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Everyone's Invited To Join The World Party

June 21, 1987|STEVE HOCHMAN

Don't expect to listen to speeches or to debate political platforms if you join the World Party.

"Jellies, trifles and kids in paper hats" are more in order, according to Karl Wallinger, the singer and multi-instrumentalist who is the central figure of the musical project called the World Party.

That description is manifest in the Prince-like bounce of the title song of the group's debut album, "Private Revolution," and in the optimistic, Lennon-like tone of the World Party theme song.

But World Party, like the Waterboys, an English band that Wallinger was part of before striking out on his own last year, is also about God, humanity and Truth. This is clear from the often Van Morrison-influenced lyrics of the album.

"The themes might be heavy, but the songs themselves are quite up," Wallinger said at a Burbank restaurant during the band's recent swing through town. "It's not German Modernist concrete sledgehammer stuff. It's like I'm making the music I want to hear and tackling the subjects I care about."

The mix seems to be working. The album has cracked Billboard's Top 100 and is likely to rise behind the gorgeously hypnotic single "All Come True" which is gaining air play on stations as diverse as new-wave KROQ-FM (generally known as a bastion of frivolity) and soft-rock KNX-FM.

Wallinger, 29, is a serious yet affable Welshman, readily discussing philosophy and politics but all the while peppering his speech with humorous asides and occasional well-placed profanities--as well as quotes from and references to such similarly-oriented heroes as John Lennon and Bob Dylan.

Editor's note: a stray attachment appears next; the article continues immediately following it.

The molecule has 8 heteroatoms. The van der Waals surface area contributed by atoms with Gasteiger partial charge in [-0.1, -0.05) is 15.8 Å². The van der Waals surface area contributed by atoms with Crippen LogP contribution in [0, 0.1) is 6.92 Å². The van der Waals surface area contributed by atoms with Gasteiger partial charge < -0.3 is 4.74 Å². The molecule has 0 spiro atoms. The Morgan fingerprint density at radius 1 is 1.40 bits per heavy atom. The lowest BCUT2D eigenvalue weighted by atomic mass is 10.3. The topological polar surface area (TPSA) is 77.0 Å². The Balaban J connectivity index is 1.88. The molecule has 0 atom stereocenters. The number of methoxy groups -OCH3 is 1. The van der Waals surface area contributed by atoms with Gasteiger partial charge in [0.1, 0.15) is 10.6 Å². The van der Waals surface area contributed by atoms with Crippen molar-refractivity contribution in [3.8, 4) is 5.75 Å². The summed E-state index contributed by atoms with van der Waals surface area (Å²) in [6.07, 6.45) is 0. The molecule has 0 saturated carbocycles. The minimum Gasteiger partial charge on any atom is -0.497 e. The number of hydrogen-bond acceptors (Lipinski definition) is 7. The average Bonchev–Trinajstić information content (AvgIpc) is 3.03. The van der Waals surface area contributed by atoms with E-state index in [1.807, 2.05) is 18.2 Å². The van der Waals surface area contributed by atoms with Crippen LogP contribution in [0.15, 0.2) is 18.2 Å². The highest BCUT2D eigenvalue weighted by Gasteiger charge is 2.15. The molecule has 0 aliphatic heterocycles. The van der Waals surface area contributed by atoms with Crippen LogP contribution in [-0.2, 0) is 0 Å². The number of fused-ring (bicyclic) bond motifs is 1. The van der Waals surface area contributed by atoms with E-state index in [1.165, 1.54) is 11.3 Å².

In fact, Wallinger threw a Lennon line into both the interview and into World Party's Santa Monica Civic concert to serve as a summary of his outlook.

"Life's too short for fussing and fighting, my friend. . . . try to see it my way," he said, paraphrasing the bridge of the Beatles' "We Can Work It Out."

But given the political and spiritual content of his songs, does he really mean "be my way" rather than just "see it my way?"

"I think everybody's moving and the songs are songs of the movement," he said, insisting that his aim is to have his audience open its perspective on the world, not blindly follow him or anyone else. "They're just songs that anyone else would have written if they had the background I have."

If people were to take his songs as manifestoes, he said, it might cause some confusion, as his own perspective is constantly shifting.

In a song like "Ship of Fools," for example, he sounds like someone ready to head for a hermit's life on a Tibetan mountaintop. On the other hand, such songs as "Making Love (to the World)" and "World Party" carry a sense of all-embracing, worldly joy.

"I don't know how anyone can say a song is me," he said. "I'm changing all the time."

The latest change in Wallinger's life is fatherhood, with the April birth of his first child, Louis John Wallinger. This, he said, has most definitely given him a new outlook.

"It changes your ideas," he said. "It's made me a lot more ambitious."

Another case of the idealistic rocker's head being turned by the lure of fame and wealth? Nope.

"When I say I'm ambitious, I'm not ambitious for a Jacuzzi, although it's nice in a Jacuzzi," Wallinger said dryly. "(Having a child) has made me want to get more involved to sort it out for him."

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